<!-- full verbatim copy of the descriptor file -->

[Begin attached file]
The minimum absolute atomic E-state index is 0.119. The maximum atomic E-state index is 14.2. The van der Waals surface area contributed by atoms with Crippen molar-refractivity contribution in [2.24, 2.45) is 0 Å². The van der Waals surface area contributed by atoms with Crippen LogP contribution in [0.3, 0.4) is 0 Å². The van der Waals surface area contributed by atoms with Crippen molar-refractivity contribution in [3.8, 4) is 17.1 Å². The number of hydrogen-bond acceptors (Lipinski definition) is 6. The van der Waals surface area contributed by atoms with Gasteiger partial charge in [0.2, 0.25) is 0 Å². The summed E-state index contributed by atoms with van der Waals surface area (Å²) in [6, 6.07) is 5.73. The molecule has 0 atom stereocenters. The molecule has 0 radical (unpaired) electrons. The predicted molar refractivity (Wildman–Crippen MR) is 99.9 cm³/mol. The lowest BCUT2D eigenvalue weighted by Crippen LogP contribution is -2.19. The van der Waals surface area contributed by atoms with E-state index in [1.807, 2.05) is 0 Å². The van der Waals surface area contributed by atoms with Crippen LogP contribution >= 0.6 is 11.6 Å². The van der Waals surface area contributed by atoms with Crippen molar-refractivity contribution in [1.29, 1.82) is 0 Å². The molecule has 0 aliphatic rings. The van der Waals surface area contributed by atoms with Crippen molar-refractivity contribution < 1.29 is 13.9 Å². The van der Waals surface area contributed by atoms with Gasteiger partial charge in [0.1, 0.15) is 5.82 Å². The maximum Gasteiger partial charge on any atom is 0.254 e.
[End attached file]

The minimum absolute atomic E-state index is 0.119. The maximum atomic E-state index is 14.2. The van der Waals surface area contributed by atoms with Crippen molar-refractivity contribution in [2.24, 2.45) is 0 Å². The van der Waals surface area contributed by atoms with Crippen LogP contribution in [0.3, 0.4) is 0 Å². The van der Waals surface area contributed by atoms with Crippen molar-refractivity contribution in [3.8, 4) is 17.1 Å². The number of hydrogen-bond acceptors (Lipinski definition) is 6. The van der Waals surface area contributed by atoms with Gasteiger partial charge in [0.2, 0.25) is 0 Å². The summed E-state index contributed by atoms with van der Waals surface area (Å²) in [6, 6.07) is 5.73. The molecule has 0 atom stereocenters. The molecule has 0 radical (unpaired) electrons. The predicted molar refractivity (Wildman–Crippen MR) is 99.9 cm³/mol. The lowest BCUT2D eigenvalue weighted by Crippen LogP contribution is -2.19. The van der Waals surface area contributed by atoms with E-state index in [1.807, 2.05) is 0 Å². The van der Waals surface area contributed by atoms with Crippen LogP contribution >= 0.6 is 11.6 Å². The van der Waals surface area contributed by atoms with Crippen molar-refractivity contribution in [1.29, 1.82) is 0 Å². The molecule has 0 aliphatic rings. The van der Waals surface area contributed by atoms with Crippen molar-refractivity contribution < 1.29 is 13.9 Å². The van der Waals surface area contributed by atoms with Gasteiger partial charge in [0.1, 0.15) is 5.82 Å². The maximum Gasteiger partial charge on any atom is 0.254 e.